Friday, October 23, 2015

Our Southern forests...

I would like to share my sense of outrage over what is happening to our Southern forests. We know that trees are essential to human survival. As woodworkers we are dependent on the materials supplied from the trees of our forests for our creation of beauty. We know that trees that have grown in a natural forest provide wood with character and greatest beauty. We know that the forests give life to the planet in a multitude of ways, only one of which is to convert carbon dioxide to oxygen, thus acting in reverse to global warming. We know the roots of trees control erosion and hold back the floods, that impoverish the soil and damage lives and that their leafy boughs fertilize the soil and sustain wildlife.

So, let's talk briefly about what is happening in the forest industry. Chipper mills. Whole forests are being mowed down, hauled away and pulverized to make pellets to feed power plants in Europe. There they consider wood products to be renewable energy. But how many years does it take to renew a whole forest? And what are the long term consequences?

When I moved to Arkansas in 1975, this place was forested and lovely. Over the years, thousands upon thousands of trees were cut and turned to pastures for livestock and clearings for gas stations. Whole forests were bulldozed into piles and burned as though the trees do not matter. I can assure you that when the forests are gone, they may not be coming back, and the idea of renewable requires first that we renew and take an active hand in preservation. There is no way on earth that chipping whole forests into pulp and burning them in power plants is a reasonable solution to global warming. In fact, the loss of forest resources is a particular horror for those of us who enjoy the beauty of wood.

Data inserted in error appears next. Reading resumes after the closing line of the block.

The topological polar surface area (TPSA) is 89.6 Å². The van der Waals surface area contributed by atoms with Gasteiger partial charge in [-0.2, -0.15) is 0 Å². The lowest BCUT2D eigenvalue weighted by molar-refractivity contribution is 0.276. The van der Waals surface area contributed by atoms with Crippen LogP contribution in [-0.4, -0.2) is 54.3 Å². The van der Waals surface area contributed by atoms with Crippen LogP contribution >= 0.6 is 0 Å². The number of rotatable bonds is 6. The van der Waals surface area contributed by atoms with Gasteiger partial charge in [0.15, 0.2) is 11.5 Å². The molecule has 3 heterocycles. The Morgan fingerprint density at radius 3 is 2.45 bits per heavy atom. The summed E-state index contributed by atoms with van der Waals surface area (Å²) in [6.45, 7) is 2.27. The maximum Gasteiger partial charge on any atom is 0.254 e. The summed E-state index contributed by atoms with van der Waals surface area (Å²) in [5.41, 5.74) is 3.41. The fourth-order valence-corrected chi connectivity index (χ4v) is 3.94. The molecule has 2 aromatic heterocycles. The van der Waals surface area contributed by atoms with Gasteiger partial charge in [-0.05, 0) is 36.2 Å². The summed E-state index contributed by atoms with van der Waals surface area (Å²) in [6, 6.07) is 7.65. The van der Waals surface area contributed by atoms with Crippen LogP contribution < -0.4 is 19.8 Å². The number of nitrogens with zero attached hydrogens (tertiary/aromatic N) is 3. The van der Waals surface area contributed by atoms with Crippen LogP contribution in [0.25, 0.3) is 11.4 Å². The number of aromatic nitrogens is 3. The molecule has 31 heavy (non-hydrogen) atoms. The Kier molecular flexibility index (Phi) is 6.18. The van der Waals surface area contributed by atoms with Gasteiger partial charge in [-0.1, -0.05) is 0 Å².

You can read about the growing crisis here. Please also read part 2 and part 3.

I know that woodworkers use wood, but we also create beautiful and useful works from it and thereby share a sense of its value. We have an important interpretive role to perform, and simply using wood to share useful beauty is not enough as we watch whole forests destroyed.

Today, in addition to inlaying boxes with native hardwoods, I'll be a substitute teacher in the school's building club.

Make, fix, create, and insist that others learn likewise.

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